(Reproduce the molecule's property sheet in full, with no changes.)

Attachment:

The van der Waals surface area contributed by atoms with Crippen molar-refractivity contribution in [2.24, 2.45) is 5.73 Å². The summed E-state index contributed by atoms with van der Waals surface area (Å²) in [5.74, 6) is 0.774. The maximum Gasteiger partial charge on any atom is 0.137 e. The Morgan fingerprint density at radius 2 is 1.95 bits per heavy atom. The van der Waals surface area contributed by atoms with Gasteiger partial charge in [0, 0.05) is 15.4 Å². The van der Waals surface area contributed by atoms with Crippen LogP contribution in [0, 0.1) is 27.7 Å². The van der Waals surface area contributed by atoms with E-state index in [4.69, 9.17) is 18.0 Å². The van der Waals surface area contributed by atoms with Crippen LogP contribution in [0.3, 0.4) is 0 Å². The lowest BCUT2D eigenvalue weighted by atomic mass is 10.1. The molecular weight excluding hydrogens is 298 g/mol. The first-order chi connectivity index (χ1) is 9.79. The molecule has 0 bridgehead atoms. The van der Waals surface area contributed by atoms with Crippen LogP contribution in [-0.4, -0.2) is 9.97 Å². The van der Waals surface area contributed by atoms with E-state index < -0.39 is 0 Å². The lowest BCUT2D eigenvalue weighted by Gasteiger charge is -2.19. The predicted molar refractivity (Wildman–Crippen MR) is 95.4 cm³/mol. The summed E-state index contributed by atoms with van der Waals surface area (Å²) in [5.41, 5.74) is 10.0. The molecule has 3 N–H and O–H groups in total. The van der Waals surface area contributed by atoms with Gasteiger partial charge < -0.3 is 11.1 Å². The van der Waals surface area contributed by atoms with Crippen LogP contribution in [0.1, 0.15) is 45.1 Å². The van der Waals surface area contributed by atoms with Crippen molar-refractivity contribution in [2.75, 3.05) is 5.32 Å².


The van der Waals surface area contributed by atoms with Crippen molar-refractivity contribution in [2.24, 2.45) is 5.73 Å². The summed E-state index contributed by atoms with van der Waals surface area (Å²) in [5.74, 6) is 0.774. The maximum Gasteiger partial charge on any atom is 0.137 e. The Morgan fingerprint density at radius 2 is 1.95 bits per heavy atom. The van der Waals surface area contributed by atoms with Gasteiger partial charge in [0, 0.05) is 15.4 Å². The van der Waals surface area contributed by atoms with Crippen LogP contribution in [0, 0.1) is 27.7 Å². The van der Waals surface area contributed by atoms with E-state index in [4.69, 9.17) is 18.0 Å². The van der Waals surface area contributed by atoms with Crippen LogP contribution in [0.3, 0.4) is 0 Å². The lowest BCUT2D eigenvalue weighted by atomic mass is 10.1. The molecular weight excluding hydrogens is 298 g/mol. The first-order chi connectivity index (χ1) is 9.79. The molecule has 0 bridgehead atoms. The van der Waals surface area contributed by atoms with Crippen LogP contribution in [-0.4, -0.2) is 9.97 Å². The van der Waals surface area contributed by atoms with E-state index < -0.39 is 0 Å². The lowest BCUT2D eigenvalue weighted by Gasteiger charge is -2.19. The predicted molar refractivity (Wildman–Crippen MR) is 95.4 cm³/mol. The summed E-state index contributed by atoms with van der Waals surface area (Å²) in [5.41, 5.74) is 10.0. The molecule has 3 N–H and O–H groups in total. The van der Waals surface area contributed by atoms with Gasteiger partial charge < -0.3 is 11.1 Å². The van der Waals surface area contributed by atoms with Crippen LogP contribution in [0.1, 0.15) is 45.1 Å². The van der Waals surface area contributed by atoms with Crippen molar-refractivity contribution in [2.75, 3.05) is 5.32 Å².